Samhain marks the end, and the beginning, of the Pagan year. The end of a year, the start of a new one and the commencement of the dark half.
We remember and honor those we have lost, and acknowledge that without death there can be no rebirth.
With so much meaning held within, this is the most significant and sacred day of the year.
Samhain is a celebration, recognising the achievements and successes of the year just gone, and the promise of a new one beginning. Samhain is endings and beginnings, death and rebirth and remembering those that have gone before us.
Samhain marks the beginning of Autumn. Samhain is crisp and colourful autumn leaves, cooling days and chilly nights. It is the scent of smoke on the air, from wood heaters and farmers burning off the harvest stubble. It is the earth growing old, dark and still, shorter days and longer nights.
I love this time of year. The beauty of autumn, the end of the long, hot days of summer. But also because this is the season of the Witch, you can feel the magick in the air, can easily imagine the Crone Goddess, presiding over her cauldron. Her presence is everywhere, in the earth, the skies, the air and the trees.
Samhain is also the season of Hecate, now in her aspect of the Crone, aged, wise and ready to impart her mysteries upon those who seek them. Hecate is also known as the Goddess of Corpses, very fitting for the Feast of the Dead, as Samhain is sometimes known.
The Horned God has passed on, descended to the Underworld to take his throne . He is Hades, Pluto, God of the dead, Ruler of the Underworld. His trusty, three-headed dog, Cerberus beside him. As is his wife, Persephone. At the turn of the year, she returns to the Underworld, the Queen of Souls.
Samhain is a time for introspection and drawing inward. This is the time when the veil is thin, it is possible to catch a glimpse and gain knowledge from other realms. Tarot cards are especially insightful, this is a great time for readings. The Death card represents Samhain, giving Death its literal meaning at this time.
Scrying is another act of divination that works particularly well at Samhain. Using a black mirror is the best method for this Sabbat of darkness.
Samhain is also good for meditation and trance work. Looking inwards, contemplating your own mortality and what might lie on the other side of death. Samhain aids deep thinking and contemplation.
Samhain spans two days and nights, beginning on the 30th April. On this night, I lay out a great feast, where the close of the year is celebrated. I also set candles in the windows, one for each person, and animal, I have loved and lost. I think of the time I had with them as I light each particular candle. I scatter their photos around the house, a reminder of their life. Honoring the dead is my main focus during this Sabbat.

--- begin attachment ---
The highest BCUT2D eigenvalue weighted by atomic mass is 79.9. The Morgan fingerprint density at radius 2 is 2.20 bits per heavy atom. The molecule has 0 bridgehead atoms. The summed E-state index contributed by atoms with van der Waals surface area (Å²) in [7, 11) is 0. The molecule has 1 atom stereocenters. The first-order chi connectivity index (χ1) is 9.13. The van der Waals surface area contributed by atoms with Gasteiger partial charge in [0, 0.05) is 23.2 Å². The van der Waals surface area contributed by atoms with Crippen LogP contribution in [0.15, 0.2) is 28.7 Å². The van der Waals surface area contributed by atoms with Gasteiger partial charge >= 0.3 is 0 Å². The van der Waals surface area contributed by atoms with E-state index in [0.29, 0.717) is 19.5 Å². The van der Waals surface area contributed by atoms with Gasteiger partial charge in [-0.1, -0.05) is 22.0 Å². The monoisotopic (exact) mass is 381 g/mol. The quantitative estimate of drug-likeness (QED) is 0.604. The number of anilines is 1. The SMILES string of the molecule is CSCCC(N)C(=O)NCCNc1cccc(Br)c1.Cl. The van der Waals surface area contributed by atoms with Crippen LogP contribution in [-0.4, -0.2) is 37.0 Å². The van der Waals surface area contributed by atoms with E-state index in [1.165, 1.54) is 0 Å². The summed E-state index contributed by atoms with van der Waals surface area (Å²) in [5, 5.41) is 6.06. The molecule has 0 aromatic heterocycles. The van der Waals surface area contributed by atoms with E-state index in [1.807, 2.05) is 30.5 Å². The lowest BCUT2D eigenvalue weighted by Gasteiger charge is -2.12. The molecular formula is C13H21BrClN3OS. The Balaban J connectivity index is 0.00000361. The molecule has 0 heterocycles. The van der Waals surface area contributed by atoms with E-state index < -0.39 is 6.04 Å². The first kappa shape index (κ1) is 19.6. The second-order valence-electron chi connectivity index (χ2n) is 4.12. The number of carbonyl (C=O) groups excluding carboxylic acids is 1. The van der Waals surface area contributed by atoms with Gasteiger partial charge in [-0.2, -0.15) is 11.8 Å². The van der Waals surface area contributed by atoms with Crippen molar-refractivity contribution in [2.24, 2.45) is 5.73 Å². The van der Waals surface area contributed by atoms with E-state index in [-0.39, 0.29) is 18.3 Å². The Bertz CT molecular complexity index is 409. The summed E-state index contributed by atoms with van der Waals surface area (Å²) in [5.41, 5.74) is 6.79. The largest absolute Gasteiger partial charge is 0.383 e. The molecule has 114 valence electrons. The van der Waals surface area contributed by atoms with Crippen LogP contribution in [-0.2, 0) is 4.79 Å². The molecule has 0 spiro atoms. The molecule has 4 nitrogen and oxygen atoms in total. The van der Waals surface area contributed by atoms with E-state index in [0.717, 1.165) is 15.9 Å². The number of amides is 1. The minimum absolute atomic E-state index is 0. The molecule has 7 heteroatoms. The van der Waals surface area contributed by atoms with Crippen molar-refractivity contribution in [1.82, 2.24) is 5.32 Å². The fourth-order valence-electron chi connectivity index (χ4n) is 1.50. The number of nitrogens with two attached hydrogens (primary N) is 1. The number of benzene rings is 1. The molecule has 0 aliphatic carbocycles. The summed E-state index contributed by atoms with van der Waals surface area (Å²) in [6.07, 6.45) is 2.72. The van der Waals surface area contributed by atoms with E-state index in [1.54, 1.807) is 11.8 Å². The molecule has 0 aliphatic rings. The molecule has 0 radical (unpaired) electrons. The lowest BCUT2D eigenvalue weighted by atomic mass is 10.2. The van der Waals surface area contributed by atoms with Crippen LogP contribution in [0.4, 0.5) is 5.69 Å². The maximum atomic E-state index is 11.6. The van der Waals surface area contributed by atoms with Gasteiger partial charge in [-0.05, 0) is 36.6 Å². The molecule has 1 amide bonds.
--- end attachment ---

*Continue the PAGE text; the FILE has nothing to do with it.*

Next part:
Bonfires are also a favorite. What better way to farewell the waning sun than a roaring big fire of heat and light?
Another Samhain tradition, and the origin of the epithet, Feast of the Dead, is laying a place at the dinner table for your deceased family members. It is never a good idea to actively invoke these souls, but it doesn’t hurt to lay open the invitation. They may just take you up on it.
If you choose to cast a circle on Samhain night, or eve, invite your ancestors to attend. But be sure to cast your circle with great intent and power, there are a lot of mischievous spirits roaming around on these nights.
The most obvious Samhain tradition, is the Jack-O-Lantern. These carved pumpkins are said to guide your love ones home, but they also scare away any unwanted entities.
In Australia, Halloween is catching on. But like all the other secular and mainstream religious holidays, it is held on the Northern Hemisphere date of October 31st. This is a bit of a challenge for Southern Hemisphere Pagans. Celebrating Halloween in spring, it just doesn’t work at all.
Unfortunately, this is the only time I can get my hands on pumpkins of the carvable kind. Carving a big ol’ Queensland blue pumpkin, now that takes some skill! Not to mention strength! Although, I have done just that, since Dad showed me how to do it as a kid. (Thanks Dad!)
Now, with Halloween catching on, the supermarkets import carving pumpkins from the USA. My carving skills get better each year, it’s just a pity it’s at the opposite end of that year!
Sadly, they don’t seem to grow here either. The seeds I have planted come to nothing.
The tradition of pumpkin carving actually started with turnips. So, this year, I think I might just give that a try. Though it sure won’t be my elaborate carving of pumpkins, it will have the same effect, welcoming and protecting my home from wandering spirits.
*Tarot Cards are from the ‘As Above’ Tarot